With the Iran Deal passing and much of the U.S. Jewish community angered over its many flaws, threats of rioting from various Jewish neighborhoods around the country went unfounded. Irving Sacknowitz of St. Louis said, “We were going to riot here, but I’ve got lower back pain, Saul and Murray have arthritis, it’s just too much trouble.”
Jews throughout various communities in the U.S. were visibly upset when Congress failed to reach the desired number of votes needed to thwart the deal. Shortly after, a groundswell of support for rioting emerged amongst certain communities, but how to implement the rioting became a hot topic of debate. Fifty two year old Cheryl Greenbaum of Miami said, “We’ve never really rioted before. We felt it was time. I contacted the Federation, and by the time they had a meeting about it, the excitement about rioting had died down. I heard they had three follow up meetings to discuss why the first one didn’t work, but by the time they get anything done, I think Iran will have the bomb already anyway, so who cares?”
Mike Silverstein, co chair of the Young Leadership Division of the Jewish Federation in Philadelphia took a more practical approach. “We contacted various shop owners in the Jewish neighborhoods and asked them how they felt about the rioting and they were squarely against it. After we relayed that information to the rest of the community, most agreed it probably wasn’t a good idea. Philly resident Micky Green said, “To go around breaking shops and taking things? To smash up the deli? I need this headache? Like you don’t eat there too?” All of Mr. Green’s comments were in the form of a question.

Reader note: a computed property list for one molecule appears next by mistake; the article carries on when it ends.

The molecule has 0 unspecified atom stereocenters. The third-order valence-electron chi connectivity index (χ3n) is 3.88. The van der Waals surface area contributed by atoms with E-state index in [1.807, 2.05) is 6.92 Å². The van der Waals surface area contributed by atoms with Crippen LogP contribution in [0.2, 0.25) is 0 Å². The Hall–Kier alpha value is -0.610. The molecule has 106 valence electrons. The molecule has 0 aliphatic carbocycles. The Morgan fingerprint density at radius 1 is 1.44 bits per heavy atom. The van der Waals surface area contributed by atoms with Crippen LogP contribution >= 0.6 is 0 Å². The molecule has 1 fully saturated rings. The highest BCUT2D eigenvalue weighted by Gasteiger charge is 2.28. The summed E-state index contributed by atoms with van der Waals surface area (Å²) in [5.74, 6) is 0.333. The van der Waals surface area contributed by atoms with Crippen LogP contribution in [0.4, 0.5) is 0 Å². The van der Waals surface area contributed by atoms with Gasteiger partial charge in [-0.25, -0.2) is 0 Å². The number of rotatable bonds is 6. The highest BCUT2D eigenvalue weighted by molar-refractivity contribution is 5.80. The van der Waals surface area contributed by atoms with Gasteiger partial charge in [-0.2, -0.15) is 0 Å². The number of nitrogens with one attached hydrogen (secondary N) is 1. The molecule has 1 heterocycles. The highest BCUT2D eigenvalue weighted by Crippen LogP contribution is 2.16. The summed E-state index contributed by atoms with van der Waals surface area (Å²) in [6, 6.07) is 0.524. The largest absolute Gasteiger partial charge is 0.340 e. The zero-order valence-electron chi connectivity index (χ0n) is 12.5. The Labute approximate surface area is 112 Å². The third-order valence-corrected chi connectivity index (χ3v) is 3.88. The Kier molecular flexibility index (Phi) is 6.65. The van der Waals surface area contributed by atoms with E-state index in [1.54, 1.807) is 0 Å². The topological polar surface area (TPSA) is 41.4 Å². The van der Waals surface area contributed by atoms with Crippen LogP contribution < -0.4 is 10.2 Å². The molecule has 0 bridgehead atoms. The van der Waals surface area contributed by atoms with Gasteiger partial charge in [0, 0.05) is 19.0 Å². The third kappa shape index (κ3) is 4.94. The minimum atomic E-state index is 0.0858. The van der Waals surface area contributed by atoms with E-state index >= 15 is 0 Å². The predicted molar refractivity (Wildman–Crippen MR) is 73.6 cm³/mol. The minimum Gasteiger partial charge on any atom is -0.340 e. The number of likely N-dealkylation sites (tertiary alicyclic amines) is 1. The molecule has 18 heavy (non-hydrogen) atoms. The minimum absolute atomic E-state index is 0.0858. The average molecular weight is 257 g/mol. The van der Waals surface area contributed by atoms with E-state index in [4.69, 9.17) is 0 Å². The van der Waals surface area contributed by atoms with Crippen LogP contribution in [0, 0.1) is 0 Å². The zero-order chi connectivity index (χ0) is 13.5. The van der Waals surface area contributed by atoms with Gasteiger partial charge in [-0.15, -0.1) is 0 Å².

While many agreed that overall rioting was a waste of time, there was a small minority that wanted to riot in a downsized fashion. David Bruckner of the Pico/Robertson area of Los Angeles took a more practical approach. “We didn’t want to hit any of the kosher places because the thought of ruining a perfectly good stash of kosher meat was unbearable. The dairy places, maybe, but no meat places. Also, we thought a big place probably wouldn’t miss much, so we called Ralph’s.” Ralph’s grocery store, part of a large chain could have easily absorbed the financial hit of a riot, and when Manager Keith Phelps was contacted he was surprised. “They clearly didn’t have a lot of experience in rioting. They first wanted to know if this would affect their Ralph’s Club status, and if so, for how long. Then they said they didn’t really want to smash anything, but maybe just swipe a few boxes of Prilosec, take some packages of salmon, and maybe some deli mustard. I told them that still qualifies as stealing, and they backed off.”
Disappointment over the Iran deal still looms large in many communities, but it seems as though getting rioting off the ground may be more difficult to implement than the Iran deal itself.